TEN THINGS ABOUT MOTOCROSS BOOT PHILOSOPHY

(1) Goal. Each motocross boot brand makes high-end boots for racing and more affordable boots for entry-level riding. Boot companies strive to protect the rider’s foot, ankle and leg from harm while still allowing the rider to grip the motorcycle in a way that is natural and confidence-inspiring. 

(2) History. Back in the day boots were made primarily out of leather. They were lightweight, flexible and comfortable. The 1974 Heckel boots were the first-ever plastic hinged motocross boots; however, they didn’t last long on the sales charts because the toe box, sole and footbed offered no feel for the footpeg, shifter or brake pedal. They were also much heavier than leather boots at 4.3 pounds. Funny enough, that concept and weight is actually standard for today’s boots.

(3) Preferences. When it comes to boots, some of MXA’s test riders are pickier than others. We have die-hard Gaerne SG-12 guys, die-hard Sidi guys, die-hard Alpinestars Tech 10 guys and, of course, Jody is a die-hard Alpinestars Victory boots guy. He appreciates the modern advancements of motorcycle technology, but he still chooses to wear the same-style leather boots today that he wore back in the 1970s. 

(4) Contrast. Boot manufacturers are constantly searching for the right balance between cool and safe, flexible and protective, and exciting tech and light weight. If they add on innovative features, their salesmen have more selling points to tout. But, more often than not, added tech means added weight and rigidity. The hard part is that each rider is different and his preferences differ as well. 

(5) Soft boots. Soft-boot apologists say that they can feel the motorcycle better with boots that are more pliable. With soft boots, it’s easier to position your feet on the pegs properly. You can point your toes in and ride on the balls of your feet with less effort. Plus, it’s easier to be more precise when applying the rear brake and shifting. Softer boots also allow riders to feel the track easier. One downfall, however, is that softer boots provide less protection for harsh impacts. 

(6) Stiff boots. The benefit of stiffer boots is the added strength around your heel, ankles and lower legs. Stronger boots protect more on impact, and they can act as an extra set of suspension, too. Long days of riding are made easier when your boots help absorb the impacts of bumps and jumps. Plus, stiffer boots usually have increased durability, which means your dollar goes further. Stiff boots make it more difficult to feel the footpeg and easier to be clumsy when shifting or using the rear brake, which can be dangerous. Stiffer boots also tend to be bigger, which makes it easier to catch your toe and twist your ankle in ruts.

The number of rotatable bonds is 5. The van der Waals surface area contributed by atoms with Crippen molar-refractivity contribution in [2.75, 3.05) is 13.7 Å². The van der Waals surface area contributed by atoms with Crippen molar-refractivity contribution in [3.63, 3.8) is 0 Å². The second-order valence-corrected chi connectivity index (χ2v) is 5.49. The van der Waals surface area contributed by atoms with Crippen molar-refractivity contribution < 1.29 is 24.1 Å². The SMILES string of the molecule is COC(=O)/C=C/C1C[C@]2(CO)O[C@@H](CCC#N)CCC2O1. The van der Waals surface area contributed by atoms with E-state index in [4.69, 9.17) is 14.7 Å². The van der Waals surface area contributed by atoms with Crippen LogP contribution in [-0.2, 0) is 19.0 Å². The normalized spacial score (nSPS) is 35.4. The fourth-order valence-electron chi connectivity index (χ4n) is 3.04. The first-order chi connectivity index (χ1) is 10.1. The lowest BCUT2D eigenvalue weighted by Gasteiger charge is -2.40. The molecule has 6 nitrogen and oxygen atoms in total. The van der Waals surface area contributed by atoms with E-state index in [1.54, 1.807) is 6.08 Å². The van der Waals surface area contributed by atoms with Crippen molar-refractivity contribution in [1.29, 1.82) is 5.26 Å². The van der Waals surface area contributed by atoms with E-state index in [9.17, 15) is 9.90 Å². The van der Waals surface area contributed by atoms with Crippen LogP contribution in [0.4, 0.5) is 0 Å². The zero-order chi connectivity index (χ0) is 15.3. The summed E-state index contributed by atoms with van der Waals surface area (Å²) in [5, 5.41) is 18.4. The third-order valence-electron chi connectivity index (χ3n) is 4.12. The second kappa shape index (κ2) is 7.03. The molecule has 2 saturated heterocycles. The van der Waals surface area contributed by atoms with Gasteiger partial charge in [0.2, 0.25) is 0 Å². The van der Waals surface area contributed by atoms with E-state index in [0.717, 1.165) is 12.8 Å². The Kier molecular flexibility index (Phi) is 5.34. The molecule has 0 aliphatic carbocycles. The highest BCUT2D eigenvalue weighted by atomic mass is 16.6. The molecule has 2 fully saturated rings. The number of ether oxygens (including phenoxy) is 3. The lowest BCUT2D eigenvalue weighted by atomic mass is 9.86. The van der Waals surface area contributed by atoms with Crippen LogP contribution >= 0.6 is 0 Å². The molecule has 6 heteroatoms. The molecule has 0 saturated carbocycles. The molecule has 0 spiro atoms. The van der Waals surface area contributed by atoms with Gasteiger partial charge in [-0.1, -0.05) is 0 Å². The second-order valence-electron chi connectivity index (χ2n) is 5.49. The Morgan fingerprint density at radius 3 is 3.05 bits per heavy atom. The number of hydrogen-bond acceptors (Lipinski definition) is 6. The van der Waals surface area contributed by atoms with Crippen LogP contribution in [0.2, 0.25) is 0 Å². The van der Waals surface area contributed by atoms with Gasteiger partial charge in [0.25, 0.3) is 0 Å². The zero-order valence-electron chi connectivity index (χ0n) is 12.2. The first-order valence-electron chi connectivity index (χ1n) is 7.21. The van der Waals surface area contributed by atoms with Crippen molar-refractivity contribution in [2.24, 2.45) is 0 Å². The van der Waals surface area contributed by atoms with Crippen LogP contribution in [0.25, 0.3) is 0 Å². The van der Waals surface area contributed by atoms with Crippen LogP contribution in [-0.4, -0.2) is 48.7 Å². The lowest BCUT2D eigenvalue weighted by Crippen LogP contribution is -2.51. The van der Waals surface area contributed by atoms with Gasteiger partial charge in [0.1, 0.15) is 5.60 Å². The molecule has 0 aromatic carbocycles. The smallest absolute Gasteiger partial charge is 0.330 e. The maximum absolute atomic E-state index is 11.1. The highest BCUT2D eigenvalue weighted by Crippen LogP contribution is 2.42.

(7) Hinges. Performance-level boots use hinges to increase flexibility, lessen break-in time and increase durability. Hinges allow companies to use strong material while still getting the boot to flex. The Fox F3 (out of production now) came without a hinge, but it was way too stiff, and the boots were practically worn out before they were comfortably broken in. Nowadays, the only boots without hinges are the lower price-point boots with softer leather and softer plastic compounds. These break in easily but also offer less protection for serious riders. 

(8) Flex stoppers. With the addition of hinges also came flex stoppers, which are little shelves integrated into the top-tier boots to limit the ankle’s range of motion and prevent injury. The Alpinestars Tech 10 boot also features a frontal flex-control system that works like suspension for your ankle as it bends forward. Originally, these were made too stiff, and riders had to cut them by hand to get the boots to flex. Now, Alpinestars has fixed the issue.


(9) “Big Three.” Some of the biggest and stiffest boots on the market are the Alpinestars Tech 10s, and some of the softest and most pliable boots are the Sidi Atojo and Sidi Crossfire 3 boots. The Gaerne SG-12s fall in the middle. SG-12s are slimmer than Tech 10s and bigger than Sidi boots. After break-in, they flex easier than Tech 10s but not as easily as Sidis. The common denominator between these three boot brands is their Italian design departments.  

(10) Decision. There’s no universal right or wrong when it comes to boot philosophy. Everyone has their own opinions. Choosing the right boot comes down to due diligence on your part. Try on a lot of boots before buying; otherwise, you’ll be forced to stick your foot into something that you don’t like.

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